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"Curcumin" for Body's Immunity



Curcumin" is a traditional Chinese medicine used in China for a long time ago. It possesses a series of biological properties including antioxidant, anti-inflammatory, antiviral, antimicrobial, and antitumor functions to enhance the body's immunity. This article describes the background, research progress of curcumin and its usages such as health supplements or tea daily life.
International Journal on Infectious Disease and Epidemiology
Volume 3 Issue 2- 2022
Author Details
Siukan Law1*, Dawn Chingtung Au1, Albert Wingnang Leung2, Chuanshan Xu3
1Faculty of Science and Technology, The Technological and Higher Education Institute of Hong Kong, Tsing Yi, New Territories, Hong
2School of Nursing, Tung Wah College, 31 Wylie Road, Ho Man Tin, Kowloon, Hong Kong
3Key Laboratory of Molecular Target and Clinical Pharmacology, State Key Laboratory of Respiratory Disease, School of Pharmaceutical
Sciences & Fifth Affiliated Hospital, Guangzhou Medical University, Guangzhou 511436, China
*Corresponding author
Siukan Law, Faculty of Science and Technology, e Technological and Higher Education Institute of Hong Kong, Tsing Yi, New
Territories, Hong Kong
Article History
Received: February 25, 2022 Accepted: February 25, 2022 Published: March 03, 2022
“Curcumin” for Body’s Immunity
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“Curcumin” is a traditional Chinese medicine used in China for a long time ago. It possesses a series of biological properties including
Turmeric is a natural herbal and used as a spice in a wide variety
of food. e active ingredient is called “Curcumin”, derived from
a Curcuma longa plant belonging to the Zingiberaceae family. It is
a short-stemmed perennial and grows about 100 cm in height with
curved leaves, oblong, ovate, and cylindrical rhizomes [1]. According
to traditional Chinese medicine (TCM) theory, the nature of curcumin
is warm; bitter, and pungent in taste. is classies as an “invigorating
the blood” category [2], which stimulates blood ow, circulation, and
relieves pain [3].
Research Progress
Growing evidence has shown that curcumin possesses a wide range of
biological activities, such as antioxidant, anti-inammatory, antiviral,
antimicrobial, and antitumor properties (Table 1).
Health Supplement
Apart from the treatment or ight against some diseases of curcumin,
it is also used as a health supplement in daily life to enhance the body’s
immunity. Peterson CT et al. reported the eects of turmeric and
curcumin dietary supplementation on human gut microbiota. e
results have shown that 1000 mg turmeric-treated subjects displayed
the modest 7% which increased as following species: Clostridium spp.,
Bacteroides spp., Citrobacter spp., Cronobacter spp., Enterobacter
spp., Enterococcus spp., Klebsiella spp., Parabacteroides spp., and
Pseudomonas spp., while 1000 mg curcumin displayed an average
increase of 69% to combat these species [9].
Turmeric tea is one of the popular drinks nowadays since curcumin
has low bioavailability, which is brewed using grated turmeric root or
pure powder to have higher concentrations of biologically available
and promote its absorptivity within the body. ere are some simple
steps for the preparation of turmeric tea:
(i) Take around 400 mL (4 cups) of water and boil it;
(ii) Add 1 g (1 to 2 teaspoons) of turmeric to the boiling water;
(iii) Stir the mixture for 5 to 10 mins continuously until the turmeric
completely dissolve;
(iv) Transfer to tea container and allow it to cool at room temperature.
Based on the JECFA (e Joint United Nations and World Health
Organization Expert Committee on Food Additives) and EFSA
(European Food Safety Authority) reports, the Allowable Daily Intake
(ADI) value of curcumin is 0-3 mg/kg body weight. It is around 1 to 3
grams daily intake for adults [10].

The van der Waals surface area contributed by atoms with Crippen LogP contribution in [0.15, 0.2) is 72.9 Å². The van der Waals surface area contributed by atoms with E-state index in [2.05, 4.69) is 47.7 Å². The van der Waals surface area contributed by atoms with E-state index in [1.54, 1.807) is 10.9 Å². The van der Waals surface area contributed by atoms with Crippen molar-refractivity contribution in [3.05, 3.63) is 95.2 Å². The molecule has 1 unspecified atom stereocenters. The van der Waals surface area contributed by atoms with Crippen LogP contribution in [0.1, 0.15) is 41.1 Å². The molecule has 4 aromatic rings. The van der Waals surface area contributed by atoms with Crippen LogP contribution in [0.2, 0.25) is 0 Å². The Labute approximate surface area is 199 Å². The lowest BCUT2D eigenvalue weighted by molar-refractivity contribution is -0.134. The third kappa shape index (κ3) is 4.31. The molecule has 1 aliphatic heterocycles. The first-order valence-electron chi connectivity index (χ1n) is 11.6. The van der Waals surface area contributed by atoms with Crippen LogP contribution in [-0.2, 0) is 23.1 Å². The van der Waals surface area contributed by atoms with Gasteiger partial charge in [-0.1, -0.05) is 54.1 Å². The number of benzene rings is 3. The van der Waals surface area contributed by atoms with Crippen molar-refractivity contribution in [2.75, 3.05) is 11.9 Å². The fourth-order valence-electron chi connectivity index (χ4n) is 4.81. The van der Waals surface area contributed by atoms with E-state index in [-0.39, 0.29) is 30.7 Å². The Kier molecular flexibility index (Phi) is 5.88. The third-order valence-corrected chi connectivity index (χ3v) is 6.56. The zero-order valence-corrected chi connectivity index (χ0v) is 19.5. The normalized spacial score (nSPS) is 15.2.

51“Curcumin” for Body’s Immunity
Citation: Int. Jr. Infect Dis & Epidemlgy
Table 1: Biological activities of curcumin for some diseases.
Jakubczyk K et al. [4] Peng Y et al. [5] Jennings MR et al. [6] Adamczak A et al. [7] Walker BC et al. [8]
Objective Antioxidant Potential of
Eects of Curcumin in the
Inammatory Diseases
Curcumin as an
Antiviral Agent
Curcumin, a Natural
Antimicrobial Agent with
Strain-Specic Activity
Antitumor Activity
of Curcumin in
function Antioxidant Anti-inammatory Antiviral Antimicrobial Antitumor
Curcumin signicantly
increase total antioxidant
capacity (TAC) and
tendency to decrease
malondialdehyde (MDA)
Curcumin regulates NF-
κB, MAPK, AP-1, JAK/
STAT, and other signaling
pathways, and inhibits the
production of inammatory
Curcumin inhibits
the replication of a
diverse group of viruses
through numerous
mechanisms such as
NF-κB signaling
Curcumin is eective
against some species with
the minimum inhibitory
concentration (MIC) such
asStreptococcus pyogenes,
lwoi, and individual
strains ofEnterococcus
Curcumin induces
multiple cytotoxic
eects in tumor cells
including cell cycle
arrest, apoptosis,
autophagy, changes
in gene expression,
and disruption of
molecular signaling
Curcumin reduces
MDA concentration
and increases total
antioxidant capacity
Curcumin reduces the
inammatory response,
improve symptoms, and
treatment of diseases
e consumption of
curcumin in high doses
in humans appears to
be safe, in v itro CC50
concentrations are tens
of micromolar
Curcumin is considered
acting an antibacterial agent
with high selectivity.
potentiates the
eect of radiation
on cancer cells and
exhibits a protective
eect on normal
Alzheimer’s and
Parkinson's disease,
atherosclerosis, obesity,
or simply aging
Inammatory bowel
disease, arthritis,
psoriasis, depression, and
virus, zika virus, dengue
virus, chikungunya
virus, vesicular
stomatitis virus,
inuenza A virus, etc
Staphylococcus aureus, S.
haemolyticus, Escherichia
coli, and Proteus mirabilis
malignant gliomas
e above information demonstrates that curcumin can enhance the
body’s immunity through its antioxidant, anti-inammatory, antiviral,
antimicrobial, and antitumor properties with the usage as a health
supplement or tea. However, much more works need to be done for
the future development of curcumin.
1. Prasad S, Aggarwal BB (2011) Turmeric, the Golden Spice: From
Traditional Medicine to Modern Medicine.
2. Law S, Lo C, Han J, Leung AW, Xu C (2020) A perspective of traditional
Chinese medicine, curcumin, for the treatment of COVID-19. Aust J
Herb Naturop 32(4): 165-166.
3. Yang J, Miao X, Yang F, Cao J, Liu X, et al. (2021) erapeutic potential
of curcumin indiabetic retinopathy (Review). Int J Mol Med 47(5): 75.
4. Jakubczyk K, Drużga A, Katarzyna J, Skonieczna-Żydecka K (2020)